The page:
The use of activated carbon in poisoning
Activated carbon is a drug belonging to the group of sorbents. One of the areas of its application is the treatment of poisoning by neutralizing toxins in the digestive tract and in the blood. Details ahead.
Physico-chemical properties of activated carbon
- Activated carbon is insoluble in water and other solvents, has no taste and smell.
- Its base is represented by a porous structure. The pore size is proportional to the absorption capacity of the drug. Since the reaction takes place on the surface of a substance, and due to the pores, this area is larger compared to a flat surface.
- Adsorbing property - is measured using an iodine index, which is calculated by the amount of iodine adsorbed on the surface of activated carbon.
- Resistance to external influences.
- The dependence of the rate of adsorption on the size of the granules of the substance.
- Available in pill and powder form.
The use of activated carbon in poisoning
Activated carbon is a multifunctional antidote. The essence of the action of coal in case of poisoning lies in its obstacle to the absorption of toxic substances from the gastrointestinal tract and, thus, their neutralization. He also has the ability to reduce diarrhea syndrome. It is also used in hemosorption to remove toxins from the blood.
Since activated carbon does not have an action selectivity, the neutralization of poison in the blood is non-specific (non-selective hemosorption).
The use of coal at different stages of assistance
There is a general algorithm for the treatment of poisoning. Coal sorbent is used in the first stage, when it is necessary to prevent the absorption of poison that has entered the stomach, which it does. In this regard, it is convenient to use, since it can be given at the pre-medical stage of care.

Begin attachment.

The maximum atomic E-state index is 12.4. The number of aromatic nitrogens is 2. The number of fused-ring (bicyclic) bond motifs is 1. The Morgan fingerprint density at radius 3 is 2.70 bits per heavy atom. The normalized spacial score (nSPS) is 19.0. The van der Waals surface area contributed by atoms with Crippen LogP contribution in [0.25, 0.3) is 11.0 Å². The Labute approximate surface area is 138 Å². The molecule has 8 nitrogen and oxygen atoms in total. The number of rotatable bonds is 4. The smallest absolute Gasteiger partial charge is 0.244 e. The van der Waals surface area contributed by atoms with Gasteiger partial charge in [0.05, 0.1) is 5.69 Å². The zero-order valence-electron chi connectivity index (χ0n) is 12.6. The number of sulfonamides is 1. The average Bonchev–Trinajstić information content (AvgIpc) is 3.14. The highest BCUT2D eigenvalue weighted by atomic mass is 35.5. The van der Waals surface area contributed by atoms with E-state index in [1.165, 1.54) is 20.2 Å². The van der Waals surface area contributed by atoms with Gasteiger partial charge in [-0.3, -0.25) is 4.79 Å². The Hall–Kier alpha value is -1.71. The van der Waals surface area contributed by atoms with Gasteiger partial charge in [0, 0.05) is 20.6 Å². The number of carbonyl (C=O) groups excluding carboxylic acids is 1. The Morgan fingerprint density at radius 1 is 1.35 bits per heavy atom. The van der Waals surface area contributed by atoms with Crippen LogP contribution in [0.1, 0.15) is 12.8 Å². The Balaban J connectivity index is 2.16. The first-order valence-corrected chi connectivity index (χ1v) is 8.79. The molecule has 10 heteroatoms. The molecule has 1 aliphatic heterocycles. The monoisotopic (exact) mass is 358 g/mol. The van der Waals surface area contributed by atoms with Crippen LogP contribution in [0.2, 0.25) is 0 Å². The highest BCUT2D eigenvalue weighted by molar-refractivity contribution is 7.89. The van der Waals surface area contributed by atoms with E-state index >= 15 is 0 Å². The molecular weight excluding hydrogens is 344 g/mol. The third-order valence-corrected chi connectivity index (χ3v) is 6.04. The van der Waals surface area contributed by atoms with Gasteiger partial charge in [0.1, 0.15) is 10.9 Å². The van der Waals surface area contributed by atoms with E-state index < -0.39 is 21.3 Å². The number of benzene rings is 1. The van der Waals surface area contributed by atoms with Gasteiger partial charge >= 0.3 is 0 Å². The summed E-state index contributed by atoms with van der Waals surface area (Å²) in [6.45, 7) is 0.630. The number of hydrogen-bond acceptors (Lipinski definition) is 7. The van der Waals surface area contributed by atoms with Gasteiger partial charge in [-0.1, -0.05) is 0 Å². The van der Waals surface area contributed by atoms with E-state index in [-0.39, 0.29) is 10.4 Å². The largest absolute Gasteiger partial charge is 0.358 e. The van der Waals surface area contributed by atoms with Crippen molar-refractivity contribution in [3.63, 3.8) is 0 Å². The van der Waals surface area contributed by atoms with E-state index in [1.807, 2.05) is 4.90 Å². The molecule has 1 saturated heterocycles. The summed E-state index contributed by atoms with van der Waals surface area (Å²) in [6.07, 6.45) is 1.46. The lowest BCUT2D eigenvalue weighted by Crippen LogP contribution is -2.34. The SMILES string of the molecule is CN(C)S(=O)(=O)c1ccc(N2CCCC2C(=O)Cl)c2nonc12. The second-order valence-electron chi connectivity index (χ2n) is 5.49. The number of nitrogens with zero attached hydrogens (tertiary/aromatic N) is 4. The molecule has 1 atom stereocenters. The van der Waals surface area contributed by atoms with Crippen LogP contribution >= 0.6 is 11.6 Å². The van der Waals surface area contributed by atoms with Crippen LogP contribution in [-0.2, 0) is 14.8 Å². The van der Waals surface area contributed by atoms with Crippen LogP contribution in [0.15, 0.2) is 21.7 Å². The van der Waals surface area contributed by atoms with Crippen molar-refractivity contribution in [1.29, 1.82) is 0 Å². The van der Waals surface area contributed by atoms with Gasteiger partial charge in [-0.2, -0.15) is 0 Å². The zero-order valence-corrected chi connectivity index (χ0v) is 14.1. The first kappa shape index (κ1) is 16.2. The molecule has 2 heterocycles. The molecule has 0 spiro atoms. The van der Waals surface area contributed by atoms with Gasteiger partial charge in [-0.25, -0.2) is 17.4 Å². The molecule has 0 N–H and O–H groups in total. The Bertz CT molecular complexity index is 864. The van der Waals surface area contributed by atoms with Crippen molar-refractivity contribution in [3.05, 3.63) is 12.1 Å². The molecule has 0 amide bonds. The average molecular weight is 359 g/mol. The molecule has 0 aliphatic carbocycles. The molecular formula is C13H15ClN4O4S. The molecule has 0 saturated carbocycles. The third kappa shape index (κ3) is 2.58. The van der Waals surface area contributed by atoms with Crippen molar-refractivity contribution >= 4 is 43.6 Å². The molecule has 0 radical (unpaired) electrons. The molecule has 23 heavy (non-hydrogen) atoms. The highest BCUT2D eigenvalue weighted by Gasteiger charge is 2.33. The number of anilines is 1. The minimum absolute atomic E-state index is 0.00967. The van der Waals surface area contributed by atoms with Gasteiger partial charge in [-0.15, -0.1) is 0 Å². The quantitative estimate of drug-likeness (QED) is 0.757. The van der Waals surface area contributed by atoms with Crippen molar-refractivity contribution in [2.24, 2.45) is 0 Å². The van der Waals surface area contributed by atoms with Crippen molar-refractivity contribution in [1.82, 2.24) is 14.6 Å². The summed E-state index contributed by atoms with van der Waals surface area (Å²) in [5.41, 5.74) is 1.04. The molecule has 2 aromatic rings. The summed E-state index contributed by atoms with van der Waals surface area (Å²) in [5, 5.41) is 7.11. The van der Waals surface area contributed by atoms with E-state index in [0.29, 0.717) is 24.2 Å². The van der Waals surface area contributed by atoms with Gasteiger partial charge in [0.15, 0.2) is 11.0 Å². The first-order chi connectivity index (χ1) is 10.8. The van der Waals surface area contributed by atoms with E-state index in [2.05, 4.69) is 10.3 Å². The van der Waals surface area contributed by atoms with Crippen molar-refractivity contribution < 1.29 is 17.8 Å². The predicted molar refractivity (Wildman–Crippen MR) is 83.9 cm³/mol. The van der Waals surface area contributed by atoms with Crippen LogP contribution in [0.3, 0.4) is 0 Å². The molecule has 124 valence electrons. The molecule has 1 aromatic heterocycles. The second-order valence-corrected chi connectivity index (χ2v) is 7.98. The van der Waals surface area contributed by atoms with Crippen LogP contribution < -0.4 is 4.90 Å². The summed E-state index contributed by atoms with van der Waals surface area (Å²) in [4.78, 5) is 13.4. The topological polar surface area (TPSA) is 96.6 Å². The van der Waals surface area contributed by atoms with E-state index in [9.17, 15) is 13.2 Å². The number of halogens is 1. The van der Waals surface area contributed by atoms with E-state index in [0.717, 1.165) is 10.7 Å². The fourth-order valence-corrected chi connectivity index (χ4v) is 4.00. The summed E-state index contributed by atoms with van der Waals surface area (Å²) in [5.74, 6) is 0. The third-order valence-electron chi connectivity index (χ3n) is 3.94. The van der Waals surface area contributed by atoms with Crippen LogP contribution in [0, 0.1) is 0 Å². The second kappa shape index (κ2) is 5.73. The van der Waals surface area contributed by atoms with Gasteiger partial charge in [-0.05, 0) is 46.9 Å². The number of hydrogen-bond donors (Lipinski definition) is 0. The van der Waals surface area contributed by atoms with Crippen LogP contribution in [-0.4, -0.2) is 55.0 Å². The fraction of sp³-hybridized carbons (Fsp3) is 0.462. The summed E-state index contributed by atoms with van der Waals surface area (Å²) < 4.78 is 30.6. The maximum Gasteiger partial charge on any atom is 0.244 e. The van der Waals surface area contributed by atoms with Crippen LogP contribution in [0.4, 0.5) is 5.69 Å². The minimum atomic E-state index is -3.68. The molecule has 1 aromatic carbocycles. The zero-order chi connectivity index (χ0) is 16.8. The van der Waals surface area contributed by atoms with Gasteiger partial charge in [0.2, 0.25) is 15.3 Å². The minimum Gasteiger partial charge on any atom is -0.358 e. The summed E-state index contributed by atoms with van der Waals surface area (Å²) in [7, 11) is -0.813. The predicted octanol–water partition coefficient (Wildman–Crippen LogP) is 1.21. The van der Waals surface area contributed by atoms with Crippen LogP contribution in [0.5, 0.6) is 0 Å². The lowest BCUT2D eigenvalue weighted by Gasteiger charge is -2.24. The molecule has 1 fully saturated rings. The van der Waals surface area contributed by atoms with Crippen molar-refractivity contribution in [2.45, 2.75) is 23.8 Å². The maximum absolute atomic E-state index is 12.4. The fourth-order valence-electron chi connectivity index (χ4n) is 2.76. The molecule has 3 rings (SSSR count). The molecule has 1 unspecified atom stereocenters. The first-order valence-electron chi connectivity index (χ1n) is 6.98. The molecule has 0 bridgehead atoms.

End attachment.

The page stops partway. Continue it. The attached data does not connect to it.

In the future, during treatment in the hospital, it is used in hemosorption, as has already been said.
In case of intoxication resulting from exposure of the poisonous substance to the respiratory tract or directly into the blood bypassing the gastrointestinal tract (for example, overdose with intravenous drugs), the drug is not effective at the initial stage of care, since it is not absorbed in the digestive system.
It is important to remember that activated carbon in case of poisoning by acids, alkalis, alcohol and its surrogates is less effective.
The influence of some factors on the effect of activated carbon
The effect of activated carbon in food poisoning depends on the amount of contents in the stomach at the time of taking the medicine. If the stomach was full, the dose should be higher.
The drug, while reducing its concentration in the digestive system, is capable of desorption, that is, releasing the captured “captive” back, so it is important to take it several times a day.
Features of the use of activated carbon
- Sometimes use the addition of coal when washing the stomach.
- It should be noted that the use of activated carbon with vomiting, which is indomitable, does not make sense until the arrival of doctors. Since the patient simply can not swallow it.
- An ambulance team that arrives can wash the stomach and inject the drug through a probe with vomiting in dosages up to 15 g. If recalculated to tablets, you get 2 tablets of 500 mg per kg per day. Thus, for a person weighing 70 kg in case of poisoning, 140 tablets are prescribed per day, if divided into 4 doses, about 30 tablets are obtained for 1 time.